Finally, to test out if I would enjoy the interaction with customers, I also set up a small side gig on Fiverr. Just to make small 3 second animations for a small price. I wanted to know, which kind of requests customers would have, How many revisions would they request? How good would I be at handling their expectations?
I would not recommend anyone working professionally to offer their services on Fiverr, since usually the prices are 5 times lower than what you should actually charge. I preferred it to other freelancing platforms since you could exactly specify what your delivery will be before the start of a project, and thus I could ensure that my main job never suffers and I could do it in my spare time.
Over the course of approximately one year, I had several clients from Fiverr and different work to now show off in my future portfolio. The feedback I was getting was overwhelmingly positive and I was proud of the work I was producing. The communication with clients was very positive for the most part, and with the others, I simply declined.
On social media, I made also some fruitful connections with directors of short films and other creatives. I was even fortunate to contribute to 2 short films which inspired some of my best work.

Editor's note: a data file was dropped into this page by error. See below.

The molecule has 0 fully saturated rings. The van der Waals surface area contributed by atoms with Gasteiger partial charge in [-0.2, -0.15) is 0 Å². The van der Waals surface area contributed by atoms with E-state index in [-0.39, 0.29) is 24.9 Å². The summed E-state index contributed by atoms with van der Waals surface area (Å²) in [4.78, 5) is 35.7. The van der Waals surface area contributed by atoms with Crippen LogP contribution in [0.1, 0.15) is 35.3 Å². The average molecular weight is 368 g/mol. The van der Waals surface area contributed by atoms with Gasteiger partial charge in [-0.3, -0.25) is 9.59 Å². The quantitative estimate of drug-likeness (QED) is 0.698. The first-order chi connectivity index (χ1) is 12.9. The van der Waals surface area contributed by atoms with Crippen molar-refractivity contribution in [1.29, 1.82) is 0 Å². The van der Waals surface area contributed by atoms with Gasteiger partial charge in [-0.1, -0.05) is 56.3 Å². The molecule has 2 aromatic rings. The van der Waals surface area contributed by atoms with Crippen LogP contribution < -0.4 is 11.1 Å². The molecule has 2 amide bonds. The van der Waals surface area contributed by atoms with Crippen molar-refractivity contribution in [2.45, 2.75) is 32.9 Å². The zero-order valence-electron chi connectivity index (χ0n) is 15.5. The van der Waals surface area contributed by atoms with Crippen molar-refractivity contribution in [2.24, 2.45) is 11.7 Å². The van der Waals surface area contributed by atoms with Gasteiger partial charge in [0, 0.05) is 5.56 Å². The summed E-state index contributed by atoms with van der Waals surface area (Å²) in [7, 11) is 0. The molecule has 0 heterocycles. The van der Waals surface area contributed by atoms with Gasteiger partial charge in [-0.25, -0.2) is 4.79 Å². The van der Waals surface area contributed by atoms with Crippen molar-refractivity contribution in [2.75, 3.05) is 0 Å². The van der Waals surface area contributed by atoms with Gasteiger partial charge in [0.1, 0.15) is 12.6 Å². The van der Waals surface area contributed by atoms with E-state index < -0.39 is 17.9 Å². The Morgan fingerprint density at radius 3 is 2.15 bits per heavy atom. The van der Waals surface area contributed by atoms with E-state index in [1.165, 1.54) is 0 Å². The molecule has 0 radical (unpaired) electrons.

In the middle of the pandemic is when I made the decision, it is time to move on and start my own journey.
The Ambiguity of Art
During the last weeks, I had time to think about my decision, my goals, and my roadmap as a self-employed chap. It led me back to my first decision back in university.
Why did I decide to go for computer science instead of something more art-related?
Whenever I’m asked for a reason, I always give the money argument. I thought art makes no money, so I went for something where there’s tons of potential income and opportunities. But now I realize it is only one part of the truth.
The truth is — hard science, math, physics, and computer science have a reassuring certainty to it. There seems to be a clear right and wrong. When an equation proofs something, it’s objectively true. And there is a way to verify it for yourself.
The same with a program you write. If you run it and it works. At that point you know, you have done something right, since it works.
Art on the other hand. Is very uncertain. Feelings towards it can be ambivalent. You can like it, everybody else can hate it, or vice versa. You never know exactly where you are standing. You rely on feedback from the world. You have to be good at living with that ambiguity.
There is often no right or wrong.
That is terrifying.
I still enjoy the act of programming, exactly for that reason. When I’ve created something that works, I feel a sense of accomplishment. And I feel good about it. It’s addicting. Being in the flow.
It’s time to learn to live with ambiguity. As an artist. As a freelancer. And as a human being.
Because this story is pretty lengthy already, I’ll break it up into 2 parts. In part 2, I will discuss possibilities, opportunities, motivations, and goals. Everything that is exciting and scary!